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Groestlcoin integration/staging tree

Forked from Bitcoin reference wallet 0.8.6 on March 2014

Updated to Bitcoin reference wallet 0.11.0 on August 2015

Updated to Bitcoin reference wallet 0.13.3 on January 2017

Updated to Bitcoin reference wallet 0.16.0 on June 2018

Updated to Bitcoin reference wallet 0.16.3 on September 2018

Updated to Bitcoin reference wallet 0.17.2 on March 2019

Updated to Bitcoin reference wallet 0.18.2 on March 2020

Updated to Bitcoin reference wallet 0.19.1 on June 2020

Updated to Bitcoin reference wallet 0.20.1 on September 2020

Updated to Bitcoin reference wallet 0.21.0 on December 2020

Groestlcoin Core Wallet

The algorithm was written as a candidate for sha3

What is Groestlcoin?

Groestlcoin is an experimental new digital currency that enables instant payments to anyone, anywhere in the world. Groestlcoin uses peer-to-peer technology to operate with no central authority: managing transactions and issuing money are carried out collectively by the network. Groestlcoin Core is the name of open source software which enables the use of this currency.

For more information, as well as an immediately useable, binary version of the Groestlcoin Core software, see


Groestlcoin Core is released under the terms of the MIT license. See COPYING for more information or see

Development Process

Developers work in their own trees, then submit pull requests when they think their feature or bug fix is ready.

If it is a simple/trivial/non-controversial change, then one of the Groestlcoin development team members simply pulls it.

If it is a more complicated or potentially controversial change, then the patch submitter will be asked to start a discussion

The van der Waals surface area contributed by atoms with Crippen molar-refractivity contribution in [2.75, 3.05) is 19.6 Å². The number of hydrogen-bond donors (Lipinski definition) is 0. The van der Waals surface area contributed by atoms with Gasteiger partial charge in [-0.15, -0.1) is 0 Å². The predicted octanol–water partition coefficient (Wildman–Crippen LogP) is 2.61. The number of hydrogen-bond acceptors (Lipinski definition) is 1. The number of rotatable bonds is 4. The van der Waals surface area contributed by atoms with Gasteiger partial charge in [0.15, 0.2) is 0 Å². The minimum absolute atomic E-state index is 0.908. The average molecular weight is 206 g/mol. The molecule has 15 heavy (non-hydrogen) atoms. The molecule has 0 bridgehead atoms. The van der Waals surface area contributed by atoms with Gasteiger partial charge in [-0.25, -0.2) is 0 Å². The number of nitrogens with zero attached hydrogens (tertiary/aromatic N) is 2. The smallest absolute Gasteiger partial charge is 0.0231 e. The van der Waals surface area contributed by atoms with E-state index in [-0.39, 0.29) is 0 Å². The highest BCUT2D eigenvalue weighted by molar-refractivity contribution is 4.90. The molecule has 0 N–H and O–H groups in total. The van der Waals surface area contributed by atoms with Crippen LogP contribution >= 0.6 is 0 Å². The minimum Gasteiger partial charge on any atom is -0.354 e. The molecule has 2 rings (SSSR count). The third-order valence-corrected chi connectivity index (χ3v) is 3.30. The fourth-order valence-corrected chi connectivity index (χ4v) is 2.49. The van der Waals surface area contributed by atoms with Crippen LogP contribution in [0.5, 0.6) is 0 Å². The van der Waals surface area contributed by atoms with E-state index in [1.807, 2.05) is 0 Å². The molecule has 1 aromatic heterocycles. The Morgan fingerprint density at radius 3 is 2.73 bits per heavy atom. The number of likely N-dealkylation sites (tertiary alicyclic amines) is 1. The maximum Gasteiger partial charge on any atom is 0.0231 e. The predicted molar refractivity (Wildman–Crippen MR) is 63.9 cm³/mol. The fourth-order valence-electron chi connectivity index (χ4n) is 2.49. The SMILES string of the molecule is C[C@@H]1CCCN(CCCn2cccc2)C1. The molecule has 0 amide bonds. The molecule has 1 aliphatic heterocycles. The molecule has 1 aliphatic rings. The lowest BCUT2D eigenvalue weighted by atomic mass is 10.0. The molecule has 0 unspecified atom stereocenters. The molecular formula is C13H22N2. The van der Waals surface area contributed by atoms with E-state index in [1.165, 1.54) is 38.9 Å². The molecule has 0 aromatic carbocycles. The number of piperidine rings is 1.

The patch will be accepted if there is broad consensus that it is a good thing. Developers should expect to rework and resubmit patches if the code doesn't match the project's coding conventions or are controversial.

The master branch is regularly built and tested, but is not guaranteed to be completely stable. Tags are created regularly to indicate new official, stable release versions of Groestlcoin.

Development tips and tricks

compiling for debugging

Run configure with the --enable-debug option, then make. Or run configure with CXXFLAGS="-g -ggdb -O0" or whatever debug flags you need.


If the code is behaving strangely, take a look in the debug.log file in the data directory; error and debugging message are written there.

The -debug=... command-line option controls debugging; running with just -debug will turn on all categories (and give you a very large debug.log file).

The Qt code routes qDebug() output to debug.log under category "qt": run with -debug=qt to see it.

testnet and regtest modes

Run with the -testnet option to run with "play groestlcoins" on the test network, if you are testing multi-machine code that needs to operate across the internet.

If you are testing something that can run on one machine, run with the -regtest option. In regression test mode blocks can be created on-demand; see qa/rpc-tests/ for tests that run in -regest mode.


Groestlcoin Core is a multithreaded application, and deadlocks or other multithreading bugs can be very difficult to track down. Compiling with -DDEBUG_LOCKORDER (configure CXXFLAGS="-DDEBUG_LOCKORDER -g") inserts run-time checks to keep track of what locks are held, and adds warning to the debug.log file if inconsistencies are detected.